Fostering Bilingualism in Your Child

Great article–check it out.

An article (Resources for Increasing the Emphasis on Cultural and Linguistic Diversity)
in a recent issue of the journal ZERO TO THREE reviews the
evidence that fostering bilingualism in young children yields
important cognitive benefits. Children who grow up exposed to
multiple languages learn multiple ways of expressing ideas and
concepts. They also have to learn when to shift from using one
language to another. Because of these experiences, some research
shows that bilingual children are better than their monolingual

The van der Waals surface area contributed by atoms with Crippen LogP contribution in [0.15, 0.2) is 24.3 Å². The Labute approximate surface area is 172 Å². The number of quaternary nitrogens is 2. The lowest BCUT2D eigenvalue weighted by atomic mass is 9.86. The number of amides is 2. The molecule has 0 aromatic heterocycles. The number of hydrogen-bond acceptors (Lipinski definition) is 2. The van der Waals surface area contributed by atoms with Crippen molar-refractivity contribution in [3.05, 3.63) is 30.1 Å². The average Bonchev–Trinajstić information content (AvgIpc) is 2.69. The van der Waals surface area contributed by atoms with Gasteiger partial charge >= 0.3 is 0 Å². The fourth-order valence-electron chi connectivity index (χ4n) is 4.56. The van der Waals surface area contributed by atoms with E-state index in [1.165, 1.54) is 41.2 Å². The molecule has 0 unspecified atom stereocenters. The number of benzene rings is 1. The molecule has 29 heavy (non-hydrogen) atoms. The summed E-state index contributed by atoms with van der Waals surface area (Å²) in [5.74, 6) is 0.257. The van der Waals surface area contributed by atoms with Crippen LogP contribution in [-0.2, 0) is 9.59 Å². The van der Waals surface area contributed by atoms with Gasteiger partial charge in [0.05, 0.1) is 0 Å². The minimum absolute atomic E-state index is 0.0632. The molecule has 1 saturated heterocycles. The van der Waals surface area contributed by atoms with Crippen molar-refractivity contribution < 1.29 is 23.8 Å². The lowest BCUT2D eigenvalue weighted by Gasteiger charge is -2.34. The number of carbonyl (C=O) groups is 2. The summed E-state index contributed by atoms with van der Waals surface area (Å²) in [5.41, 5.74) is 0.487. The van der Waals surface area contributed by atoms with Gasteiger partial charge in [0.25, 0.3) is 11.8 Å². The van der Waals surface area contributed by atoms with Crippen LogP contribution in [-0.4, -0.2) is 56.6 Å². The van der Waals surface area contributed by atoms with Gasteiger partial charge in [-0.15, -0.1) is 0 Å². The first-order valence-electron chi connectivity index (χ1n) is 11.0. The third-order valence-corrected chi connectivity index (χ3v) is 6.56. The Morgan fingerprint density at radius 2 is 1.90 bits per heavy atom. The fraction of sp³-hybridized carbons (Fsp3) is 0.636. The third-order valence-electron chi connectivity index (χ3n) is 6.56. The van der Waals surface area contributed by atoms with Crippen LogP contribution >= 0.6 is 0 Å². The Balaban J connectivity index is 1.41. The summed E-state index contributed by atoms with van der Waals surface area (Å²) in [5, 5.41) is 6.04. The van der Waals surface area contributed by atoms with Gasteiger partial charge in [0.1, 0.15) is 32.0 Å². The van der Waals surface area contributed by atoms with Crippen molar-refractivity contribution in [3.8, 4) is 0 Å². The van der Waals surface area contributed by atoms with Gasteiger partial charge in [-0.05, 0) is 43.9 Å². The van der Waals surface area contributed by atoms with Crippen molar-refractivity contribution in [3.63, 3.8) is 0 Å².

peers at regulating their thoughts and behaviors and at learning
words that have overlapping meanings. The impact on self-regulation
not only improves behavior in the classroom; it is also helpful when
children have to adjust their thinking to solve novel problems.
Finally, the article discusses evidence that the knowledge gained
from learning in one’s native language can be transferred to another
language. This suggests that teaching skills and concepts in English
language learners’ first language — assuming they are fluent in
that language — may actually benefit their understanding of those
skills and concepts in English.

Written by: Scott Prath

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